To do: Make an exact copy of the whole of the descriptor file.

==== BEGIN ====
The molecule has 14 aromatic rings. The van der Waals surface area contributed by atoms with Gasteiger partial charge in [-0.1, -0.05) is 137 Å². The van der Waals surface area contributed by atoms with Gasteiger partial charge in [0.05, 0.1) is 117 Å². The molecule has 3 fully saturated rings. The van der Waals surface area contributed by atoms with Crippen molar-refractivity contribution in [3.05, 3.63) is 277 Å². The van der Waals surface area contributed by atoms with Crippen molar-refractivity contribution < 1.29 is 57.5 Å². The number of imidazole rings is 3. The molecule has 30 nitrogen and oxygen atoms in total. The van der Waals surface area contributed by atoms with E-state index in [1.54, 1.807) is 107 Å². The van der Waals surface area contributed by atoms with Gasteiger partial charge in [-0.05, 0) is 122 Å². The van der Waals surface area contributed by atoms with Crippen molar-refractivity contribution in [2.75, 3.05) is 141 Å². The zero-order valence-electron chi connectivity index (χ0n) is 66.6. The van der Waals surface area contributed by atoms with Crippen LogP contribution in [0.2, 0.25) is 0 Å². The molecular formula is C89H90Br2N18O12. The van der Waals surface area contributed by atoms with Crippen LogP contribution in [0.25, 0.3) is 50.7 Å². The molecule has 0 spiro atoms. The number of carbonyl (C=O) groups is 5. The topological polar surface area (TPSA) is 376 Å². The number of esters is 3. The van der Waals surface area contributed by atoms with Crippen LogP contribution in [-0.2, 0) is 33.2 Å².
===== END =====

The molecule has 14 aromatic rings. The van der Waals surface area contributed by atoms with Gasteiger partial charge in [-0.1, -0.05) is 137 Å². The van der Waals surface area contributed by atoms with Gasteiger partial charge in [0.05, 0.1) is 117 Å². The molecule has 3 fully saturated rings. The van der Waals surface area contributed by atoms with Crippen molar-refractivity contribution in [3.05, 3.63) is 277 Å². The van der Waals surface area contributed by atoms with Crippen molar-refractivity contribution < 1.29 is 57.5 Å². The number of imidazole rings is 3. The molecule has 30 nitrogen and oxygen atoms in total. The van der Waals surface area contributed by atoms with E-state index in [1.54, 1.807) is 107 Å². The van der Waals surface area contributed by atoms with Gasteiger partial charge in [-0.05, 0) is 122 Å². The van der Waals surface area contributed by atoms with Crippen molar-refractivity contribution in [2.75, 3.05) is 141 Å². The zero-order valence-electron chi connectivity index (χ0n) is 66.6. The van der Waals surface area contributed by atoms with Crippen LogP contribution in [0.2, 0.25) is 0 Å². The molecular formula is C89H90Br2N18O12. The van der Waals surface area contributed by atoms with Crippen LogP contribution in [0.25, 0.3) is 50.7 Å². The molecule has 0 spiro atoms. The number of carbonyl (C=O) groups is 5. The topological polar surface area (TPSA) is 376 Å². The number of esters is 3. The van der Waals surface area contributed by atoms with Crippen LogP contribution in [-0.2, 0) is 33.2 Å².